Examples of Doing Things That Don’t Scale

As I mentioned, Paul uses many examples of startups that succeeded in doing things that don’t scale. I wanted to highlight two here that resonated with me. 

The first is Airbnb. 

In the early days of Airbnb, the founding team would personally visit their hosts to understand their needs. While not scalable, it gave them a deeper understanding of their customers. 

Next, Stripe. 

One of the most successful startups that have crossed the Y Combinator threshold, the founders of Stripe – the Collison brothers – saw a problem that needed solving urgently. 

That solution was so well conceived Paul Graham himself has stated that “If anyone could have sat back and waited for users, it was Stripe.”

Instead, the Collison brothers became famous within Y Combinator for their aggressive early user adoption. 

Most startups pitch to early adopters with the famous line “Will you try our beta?” If the response is a yes, they reply by saying they’ll send the early adopter a link. 

But the Collison brothers didn’t want to wait or give the chance for the early adopter to change their minds. 

When their early adopters agreed to try the beta version of Stripe, the brothers’ response was “Right then, give me your laptop.” 

They would then integrate Stripe for them there and then, onboard the user on the spot and answer any questions or concerns they had. 

While this tactic is not at all scalable, it allowed the Collison brothers to quickly get to know their customers and build loyalty with them. 

It also allowed them to iron out any potential initial friction of moving to Stripe before it happened. After all, as a startup founder, no one is going to know your product better than you. 

With that said, there is a point where doing things that don’t scale stops working. 

Limitations & Transition

While there’s power in doing things that don’t scale, it’s also essential to recognise when it’s time to transition. As a startup grows, processes that work with 100 users might become untenable with 10,000 or a million users. 

You should be prepared to:

  • Identify when non-scalable activities start to hamper growth or become significantly inefficient.
  • Gradually invest in automation, scalable systems, and broader marketing campaigns.
  • Continually gauge user feedback even as the company grows, to retain the essence of the initial close engagement.

That said, at this stage in your startup, the limitations of doing things that don’t scale won’t be kicking in for a while yet. 

Finding Co-Founders to Grow Your Early-Stage Startup Team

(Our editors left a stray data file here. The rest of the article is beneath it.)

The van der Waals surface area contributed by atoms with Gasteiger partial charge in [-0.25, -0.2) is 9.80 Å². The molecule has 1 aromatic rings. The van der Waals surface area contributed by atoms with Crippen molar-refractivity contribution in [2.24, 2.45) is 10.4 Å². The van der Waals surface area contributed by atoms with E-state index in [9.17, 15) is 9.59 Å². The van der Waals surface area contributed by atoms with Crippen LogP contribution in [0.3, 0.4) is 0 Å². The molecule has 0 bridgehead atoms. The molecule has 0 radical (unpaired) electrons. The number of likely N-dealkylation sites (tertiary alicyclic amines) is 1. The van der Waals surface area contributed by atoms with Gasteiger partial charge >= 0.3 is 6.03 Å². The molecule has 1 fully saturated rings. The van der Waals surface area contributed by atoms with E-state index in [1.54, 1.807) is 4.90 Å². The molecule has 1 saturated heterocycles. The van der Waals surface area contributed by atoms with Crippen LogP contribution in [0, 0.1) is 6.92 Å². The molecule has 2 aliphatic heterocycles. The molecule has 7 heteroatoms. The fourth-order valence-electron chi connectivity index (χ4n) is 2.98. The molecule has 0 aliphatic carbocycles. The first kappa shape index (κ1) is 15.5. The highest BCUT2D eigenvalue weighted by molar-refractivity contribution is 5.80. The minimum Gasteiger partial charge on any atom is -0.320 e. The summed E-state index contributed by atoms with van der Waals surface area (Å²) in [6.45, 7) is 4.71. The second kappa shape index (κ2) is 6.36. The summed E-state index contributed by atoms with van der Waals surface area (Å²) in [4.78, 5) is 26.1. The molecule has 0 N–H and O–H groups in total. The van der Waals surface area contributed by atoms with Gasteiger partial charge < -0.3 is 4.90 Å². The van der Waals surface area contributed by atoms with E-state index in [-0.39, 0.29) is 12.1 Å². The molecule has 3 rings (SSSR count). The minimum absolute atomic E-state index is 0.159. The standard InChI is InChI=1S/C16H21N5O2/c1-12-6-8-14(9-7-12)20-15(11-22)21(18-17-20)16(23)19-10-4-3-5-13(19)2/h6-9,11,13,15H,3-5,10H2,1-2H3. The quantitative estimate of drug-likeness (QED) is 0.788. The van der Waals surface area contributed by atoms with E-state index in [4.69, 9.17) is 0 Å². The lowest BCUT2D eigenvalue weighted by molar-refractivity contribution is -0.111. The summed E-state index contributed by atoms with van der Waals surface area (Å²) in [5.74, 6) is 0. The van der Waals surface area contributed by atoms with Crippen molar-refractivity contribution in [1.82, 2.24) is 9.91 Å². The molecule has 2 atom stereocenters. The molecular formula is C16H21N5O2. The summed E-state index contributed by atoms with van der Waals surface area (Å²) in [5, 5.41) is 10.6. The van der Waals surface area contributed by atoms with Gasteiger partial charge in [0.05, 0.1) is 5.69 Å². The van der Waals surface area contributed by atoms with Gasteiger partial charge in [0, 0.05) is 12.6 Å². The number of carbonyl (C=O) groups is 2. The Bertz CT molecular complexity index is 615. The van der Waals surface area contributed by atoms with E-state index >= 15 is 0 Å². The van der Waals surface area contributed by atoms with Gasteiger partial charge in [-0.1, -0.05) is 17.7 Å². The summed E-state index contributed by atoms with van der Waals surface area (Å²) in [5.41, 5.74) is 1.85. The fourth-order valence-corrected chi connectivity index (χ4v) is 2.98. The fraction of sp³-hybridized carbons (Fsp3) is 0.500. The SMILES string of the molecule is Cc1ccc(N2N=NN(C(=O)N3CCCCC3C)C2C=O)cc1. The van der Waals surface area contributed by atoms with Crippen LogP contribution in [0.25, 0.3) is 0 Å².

One of the most important parts of your startup journey is finding co-founders to join you and fly your flag. 

My team and I have written a number of comprehensive guides on finding a co-founder, so as opposed to going into detail on it here, I’ll give you a quick rundown of the best resources. 

Traits to Consider if You Want to Find the Perfect Co-Founder

Written by one of our co-founders, Paolo, this guide dives deep into the traits you need to find if you want to find your dream co-founder. 

He’s founded three startups and has worked with numerous startups as part of his work at Altar. In that time, he’s seen his fair share of co-founders and co-founding teams – both good and bad. 

This allowed him to identify several key characteristics that the majority of successful co-founders embody. Namely: 

  1. Technical Hard Skills 
  2. Leadership Skills
  3. Passion & Commitment
  4. Zero-Fear of Failure 
  5. Fast Learner 
  6. Lateral Thinker
  7. Alignment & Communication
  8. Obsessed with Perfection

While finding a co-founder with these characteristics is not a foolproof recipe for startup success – it will greatly increase your chances as your startup journey goes on.

How to Find a Technical Co-Founder For Your Startup

Now, for you non-technical founders out there, there’s going to come a time when you need that tech Jedi to help you actually build your startup product. 

And while in the early days of building an MVP or POC, you can do that with freelancers or an agency (something we’ll cover fully in a later section) many prefer to onboard a technical co-founder from day one. 

Whichever path you decide to take, you’ll most likely still onboard a technical co-founder or CTO at some point in your journey. While the title is different, the path to finding a CTO or technical co-founder, and the qualities they need, are almost identical.